In response to a court ruling that struck down the county’s zoning ordinance, the Buncombe County Planning Board met this morning to begin the approval process, which may take months and involve changing the zoning of dozens of properties, anew.
The court struck the 2007 ordinance down on two grounds. The first involved the Buncombe County Board of Commissioners, which, the court said, had not given the public adequate notice before holding a hearing on zoning. The second reason, however, involves the Planning Board, which the ruling declared had not had time to analyze the proposed zoning map.
“My understanding is that the commissioners want to do it right — quickly, but not at the expense of doing it properly — so we’ll take our time,” Assistant County Attorney Michael Frue told the planning board. “My understanding is that they want the proposed zoning coordinates to stay the same as they are now.”
However, county planner Debbie Truempy said that there were “dozens” of parcels that could be considered “spot zoning” and would probably need to be revised — that is, changed to match surrounding zoning. She said there could be as many as 397 such properties that need to be reviewed.
“I know a lot of people came in and said, ‘I want to be whatever,’ and they’re the only parcel around that’s like that,” Truempy said. “I’m going to go back through those. If there’s one or two parcels there all by themselves, we need to roll it back.”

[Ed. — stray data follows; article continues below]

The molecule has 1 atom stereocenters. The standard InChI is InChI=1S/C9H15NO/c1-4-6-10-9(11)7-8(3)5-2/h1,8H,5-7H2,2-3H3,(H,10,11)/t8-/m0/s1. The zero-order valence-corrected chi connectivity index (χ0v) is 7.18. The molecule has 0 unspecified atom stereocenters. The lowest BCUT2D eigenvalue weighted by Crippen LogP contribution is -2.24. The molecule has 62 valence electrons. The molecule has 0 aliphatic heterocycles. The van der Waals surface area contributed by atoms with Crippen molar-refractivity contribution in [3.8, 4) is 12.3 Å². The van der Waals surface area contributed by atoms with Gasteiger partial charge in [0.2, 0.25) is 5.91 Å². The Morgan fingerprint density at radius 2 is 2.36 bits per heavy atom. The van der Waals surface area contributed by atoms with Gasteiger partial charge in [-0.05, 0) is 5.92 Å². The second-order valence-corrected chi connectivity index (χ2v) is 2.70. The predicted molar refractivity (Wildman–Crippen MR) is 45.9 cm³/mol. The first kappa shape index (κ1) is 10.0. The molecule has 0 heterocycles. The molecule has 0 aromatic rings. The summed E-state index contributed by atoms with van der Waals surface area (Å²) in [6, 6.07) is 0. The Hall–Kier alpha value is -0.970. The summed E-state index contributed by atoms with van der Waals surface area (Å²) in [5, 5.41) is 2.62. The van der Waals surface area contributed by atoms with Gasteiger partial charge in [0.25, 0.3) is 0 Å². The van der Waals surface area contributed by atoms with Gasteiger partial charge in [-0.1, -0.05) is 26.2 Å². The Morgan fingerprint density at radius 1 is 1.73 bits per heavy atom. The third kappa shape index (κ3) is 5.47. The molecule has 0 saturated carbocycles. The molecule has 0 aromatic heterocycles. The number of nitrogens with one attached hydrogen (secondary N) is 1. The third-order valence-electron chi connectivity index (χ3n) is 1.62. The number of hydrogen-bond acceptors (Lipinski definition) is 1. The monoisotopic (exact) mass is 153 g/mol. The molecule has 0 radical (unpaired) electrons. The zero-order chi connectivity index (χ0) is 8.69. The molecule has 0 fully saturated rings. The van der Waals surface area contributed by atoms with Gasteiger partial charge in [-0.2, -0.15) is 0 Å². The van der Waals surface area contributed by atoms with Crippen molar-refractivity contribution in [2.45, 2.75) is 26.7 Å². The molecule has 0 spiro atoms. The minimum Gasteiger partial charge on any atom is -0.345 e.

Planning Board member Joe Sechler asked what happened in the meantime.
“It seems like they [property owners] are standing there with their teeth in their mouth wondering what happens during this time,” he said. “Does anything change for their status and zoning? What are we doing to communicate the process to the public?”
Frue said there would be two countywide mailings to along with newspaper announcements, as well as putting the zoning map on the county Web site.
“Well, if a citizen comes up to me and asks what their status is now during this interim period, what’s my answer?” Sechler continued.
“In the interim, there is no zoning,” Frue replied.
“So can that person in the interim go build or do something the zoning wouldn’t normally allow?” Sechler finished.
“If they get a valid building permit before we get zoning reinstated, then yes,” Truempy said.
The Planning Board will have to hold a public hearing after if reviews the revised zoning map. They will meet next Monday to consider the maps, and vote about two weeks afterward.
The commissioners will hold a public hearing on — and vote — on a moratorium on 14 “undesirable” property uses while zoning is reinstated this Friday, April 3, at 2 p.m. in the Commissioner’s Chambers at 30 Valley St.
— David Forbes, staff writer